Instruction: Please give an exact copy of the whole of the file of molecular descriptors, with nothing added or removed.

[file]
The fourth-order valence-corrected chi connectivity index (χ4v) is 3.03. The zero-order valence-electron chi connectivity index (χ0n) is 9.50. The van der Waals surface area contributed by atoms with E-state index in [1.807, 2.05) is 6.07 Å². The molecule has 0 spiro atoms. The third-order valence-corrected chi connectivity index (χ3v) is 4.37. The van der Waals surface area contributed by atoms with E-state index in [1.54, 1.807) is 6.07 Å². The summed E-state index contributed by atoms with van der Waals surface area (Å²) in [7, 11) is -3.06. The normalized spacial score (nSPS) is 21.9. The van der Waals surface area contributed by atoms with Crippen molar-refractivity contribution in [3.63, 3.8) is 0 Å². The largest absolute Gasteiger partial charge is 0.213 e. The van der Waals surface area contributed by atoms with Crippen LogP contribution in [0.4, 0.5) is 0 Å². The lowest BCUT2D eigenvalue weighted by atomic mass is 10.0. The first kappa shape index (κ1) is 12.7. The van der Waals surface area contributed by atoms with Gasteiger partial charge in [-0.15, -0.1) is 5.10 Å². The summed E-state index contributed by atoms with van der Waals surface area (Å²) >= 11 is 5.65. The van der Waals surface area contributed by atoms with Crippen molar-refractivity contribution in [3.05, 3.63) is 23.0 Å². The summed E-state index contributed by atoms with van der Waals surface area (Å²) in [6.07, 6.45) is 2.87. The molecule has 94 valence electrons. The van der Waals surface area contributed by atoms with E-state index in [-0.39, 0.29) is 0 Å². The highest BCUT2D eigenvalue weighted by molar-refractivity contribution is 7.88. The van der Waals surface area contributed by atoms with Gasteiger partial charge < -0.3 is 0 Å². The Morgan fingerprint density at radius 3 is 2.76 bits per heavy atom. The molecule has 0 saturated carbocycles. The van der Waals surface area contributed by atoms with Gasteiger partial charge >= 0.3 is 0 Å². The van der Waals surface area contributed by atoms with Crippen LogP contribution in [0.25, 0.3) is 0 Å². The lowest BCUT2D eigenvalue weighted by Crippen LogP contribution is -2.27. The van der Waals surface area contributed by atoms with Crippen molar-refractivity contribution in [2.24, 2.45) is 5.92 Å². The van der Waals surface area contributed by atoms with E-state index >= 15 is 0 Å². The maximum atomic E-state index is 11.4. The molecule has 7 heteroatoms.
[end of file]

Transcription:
The fourth-order valence-corrected chi connectivity index (χ4v) is 3.03. The zero-order valence-electron chi connectivity index (χ0n) is 9.50. The van der Waals surface area contributed by atoms with E-state index in [1.807, 2.05) is 6.07 Å². The molecule has 0 spiro atoms. The third-order valence-corrected chi connectivity index (χ3v) is 4.37. The van der Waals surface area contributed by atoms with E-state index in [1.54, 1.807) is 6.07 Å². The summed E-state index contributed by atoms with van der Waals surface area (Å²) in [7, 11) is -3.06. The normalized spacial score (nSPS) is 21.9. The van der Waals surface area contributed by atoms with Crippen molar-refractivity contribution in [3.63, 3.8) is 0 Å². The largest absolute Gasteiger partial charge is 0.213 e. The van der Waals surface area contributed by atoms with Crippen LogP contribution in [0.4, 0.5) is 0 Å². The lowest BCUT2D eigenvalue weighted by atomic mass is 10.0. The first kappa shape index (κ1) is 12.7. The van der Waals surface area contributed by atoms with Gasteiger partial charge in [-0.15, -0.1) is 5.10 Å². The summed E-state index contributed by atoms with van der Waals surface area (Å²) >= 11 is 5.65. The van der Waals surface area contributed by atoms with Crippen molar-refractivity contribution in [3.05, 3.63) is 23.0 Å². The summed E-state index contributed by atoms with van der Waals surface area (Å²) in [6.07, 6.45) is 2.87. The molecule has 94 valence electrons. The van der Waals surface area contributed by atoms with E-state index in [-0.39, 0.29) is 0 Å². The highest BCUT2D eigenvalue weighted by molar-refractivity contribution is 7.88. The van der Waals surface area contributed by atoms with Gasteiger partial charge < -0.3 is 0 Å². The Morgan fingerprint density at radius 3 is 2.76 bits per heavy atom. The molecule has 0 saturated carbocycles. The van der Waals surface area contributed by atoms with Gasteiger partial charge >= 0.3 is 0 Å². The van der Waals surface area contributed by atoms with Crippen LogP contribution in [0.25, 0.3) is 0 Å². The lowest BCUT2D eigenvalue weighted by Crippen LogP contribution is -2.27. The van der Waals surface area contributed by atoms with Crippen molar-refractivity contribution in [2.24, 2.45) is 5.92 Å². The van der Waals surface area contributed by atoms with E-state index >= 15 is 0 Å². The maximum atomic E-state index is 11.4. The molecule has 7 heteroatoms.